Cerebral angiography demonstrated a large, wide-necked aneurysm of the distal left vertebral artery (Figure 2). The neck measured at least 8-10 mm and the dome diameter was approximately 1.2 cm. The left posterior inferior cerebellar artery (PICA) originated more proximally from the vertebral artery. The right vertebral artery was small and ended in the right PICA. There was no spontaneous filling of the posterior communicating arteries and compression views were not done. There was no significant vasospasm and no other aneurysms were identified. A ventricular drain was placed and the patient improved over the next few days to Hunt and Hess Grade III. His level of consciousness improved and he was intermittently moving his arms and legs spontaneously and to command. He would open his eyes to command yet he continued to only withdraw bilaterally to painful stimuli. Due to the poor clinical grade, it was decided to attempt endovascular treatment. This was performed five days after the hemorrhage.

The patient was placed under general anaesthetic in the neuroangiography suite. A 9 French sheath was placed in the left femoral artery using Seldinger technique. The left vertebral artery was then selectively catheterized using a 9 French Shuttle introducing catheter (Cook, Bloomington IN). A 0.014 guidewire was then advanced through the introducing catheter into the vertebral, basilar and left posterior cerebral arteries. An AVE coronary artery stent (Medtronic, Mississauga ON), 5 mm diameter, 3 cm length was then placed across the base of the aneurysm. Great care was taken to ensure adequate stent purchase on either side of the aneurysm base, and the stent was then deployed (Figure 3).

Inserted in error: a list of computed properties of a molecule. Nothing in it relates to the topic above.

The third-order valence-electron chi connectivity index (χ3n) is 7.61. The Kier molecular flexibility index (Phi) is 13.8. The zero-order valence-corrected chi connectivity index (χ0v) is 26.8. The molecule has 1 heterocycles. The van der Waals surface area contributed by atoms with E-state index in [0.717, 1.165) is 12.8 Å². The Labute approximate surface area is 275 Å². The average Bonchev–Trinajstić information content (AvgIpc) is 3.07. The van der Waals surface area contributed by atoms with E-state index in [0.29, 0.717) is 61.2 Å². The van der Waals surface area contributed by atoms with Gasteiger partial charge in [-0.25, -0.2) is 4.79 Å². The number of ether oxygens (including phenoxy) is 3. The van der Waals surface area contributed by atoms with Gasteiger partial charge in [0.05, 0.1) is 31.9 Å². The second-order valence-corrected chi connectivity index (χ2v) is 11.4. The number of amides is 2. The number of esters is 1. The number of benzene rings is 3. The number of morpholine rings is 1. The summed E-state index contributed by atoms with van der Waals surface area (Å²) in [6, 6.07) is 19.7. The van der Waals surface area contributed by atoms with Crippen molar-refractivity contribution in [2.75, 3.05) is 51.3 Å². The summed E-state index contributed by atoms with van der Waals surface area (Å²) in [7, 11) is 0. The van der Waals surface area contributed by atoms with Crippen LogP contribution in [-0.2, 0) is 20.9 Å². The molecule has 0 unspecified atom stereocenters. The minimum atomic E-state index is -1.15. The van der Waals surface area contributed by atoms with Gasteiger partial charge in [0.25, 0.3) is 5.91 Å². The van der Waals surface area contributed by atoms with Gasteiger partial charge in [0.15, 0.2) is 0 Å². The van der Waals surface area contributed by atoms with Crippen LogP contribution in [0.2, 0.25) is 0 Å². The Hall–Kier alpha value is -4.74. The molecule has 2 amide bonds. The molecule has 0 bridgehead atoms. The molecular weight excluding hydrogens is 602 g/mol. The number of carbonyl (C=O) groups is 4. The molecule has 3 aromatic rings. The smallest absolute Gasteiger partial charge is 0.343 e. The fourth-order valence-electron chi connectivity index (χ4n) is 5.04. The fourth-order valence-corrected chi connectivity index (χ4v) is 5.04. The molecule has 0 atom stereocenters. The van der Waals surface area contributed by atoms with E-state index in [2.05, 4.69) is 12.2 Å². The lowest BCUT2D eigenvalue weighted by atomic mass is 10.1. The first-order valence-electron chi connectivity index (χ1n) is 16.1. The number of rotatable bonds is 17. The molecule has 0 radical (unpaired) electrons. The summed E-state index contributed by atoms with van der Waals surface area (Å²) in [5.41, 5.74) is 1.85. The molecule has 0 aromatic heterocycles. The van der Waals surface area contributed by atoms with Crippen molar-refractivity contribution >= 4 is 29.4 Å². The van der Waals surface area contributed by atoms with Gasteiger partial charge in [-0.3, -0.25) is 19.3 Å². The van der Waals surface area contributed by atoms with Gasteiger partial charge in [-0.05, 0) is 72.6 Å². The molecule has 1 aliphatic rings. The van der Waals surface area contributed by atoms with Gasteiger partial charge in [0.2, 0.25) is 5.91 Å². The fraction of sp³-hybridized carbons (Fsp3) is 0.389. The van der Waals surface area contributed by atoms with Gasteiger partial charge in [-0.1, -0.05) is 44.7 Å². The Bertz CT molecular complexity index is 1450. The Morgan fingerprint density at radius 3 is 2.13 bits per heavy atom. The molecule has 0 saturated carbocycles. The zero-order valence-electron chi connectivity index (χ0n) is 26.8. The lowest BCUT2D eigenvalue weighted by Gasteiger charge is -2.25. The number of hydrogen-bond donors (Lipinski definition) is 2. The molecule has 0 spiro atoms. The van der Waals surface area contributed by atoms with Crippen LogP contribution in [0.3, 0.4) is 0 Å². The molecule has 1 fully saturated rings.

A two-tip marker Tracker 10 microcatheter (Target/Boston Scientific, Fremont CA) was then advanced into the distal left vertebral artery. The microcatheter was navigated through the interstices of the stent into the aneurysm lumen (Figure 4). When satisfactory catheter position was achieved, seven Guglielmi Detachable Coils (GDC) were deposited within the aneurysm lumen (Figure 5). There was some resistance during deposition of the last two coils, and the last one detached prematurely during attempted withdrawal. This was likely due to damage incurred at the coil wire junction during introduction rather than by stent traction during coil withdrawal. An attempt to retrieve this coil was unsuccessful and it was left in situ, with the proximal end in the aortic arch, and no coiling observed in the vertebral artery. In our experience with damaged minicatheters and coils left in the aorta, clinical complications have been rare.

The postembolization angiogram showed continued filling of the aneurysm with stasis of contrast in the dome (Figure 6). The patient tolerated the procedure well and afterwards he was spontaneously opening his eyes and following commands. He was maintained on antiplatelet medication (Aspirin 350 mg once a day). His level of consciousness gradually improved but his postoperative course was complicated by the development of hydrocephalus, meningitis, pneumonia, and a subdural hematoma after a fall. He had difficulties with swallowing and an unusual hypophonia. Postoperative MRI examinations showed no evidence for new infarction although the brainstem was partially obscured by metal artefact. Postoperative angiography was not performed due to the patient's medical complications, but ultrasound showed continued patency of the left vertebral artery. On discharge to his home hospital for rehabilitation one month after the procedure, he was oriented to name and place, following commands and moving all extremities but he did have residual proximal limb weakness and hypophonia. The mechanism of these deficits was uncertain but was thought to be related to brainstem injury at the time of hemorrhage rather than by perforator occlusion by the stent and coils.


GDC coiling has become a popular alternative to surgery for the treatment of cerebral aneurysms.(5,6) Complete angiographic occlusion can be obtained in up to 85% of aneurysms with necks <4 mm in diameter, but <15% in aneurysms with wider necks.7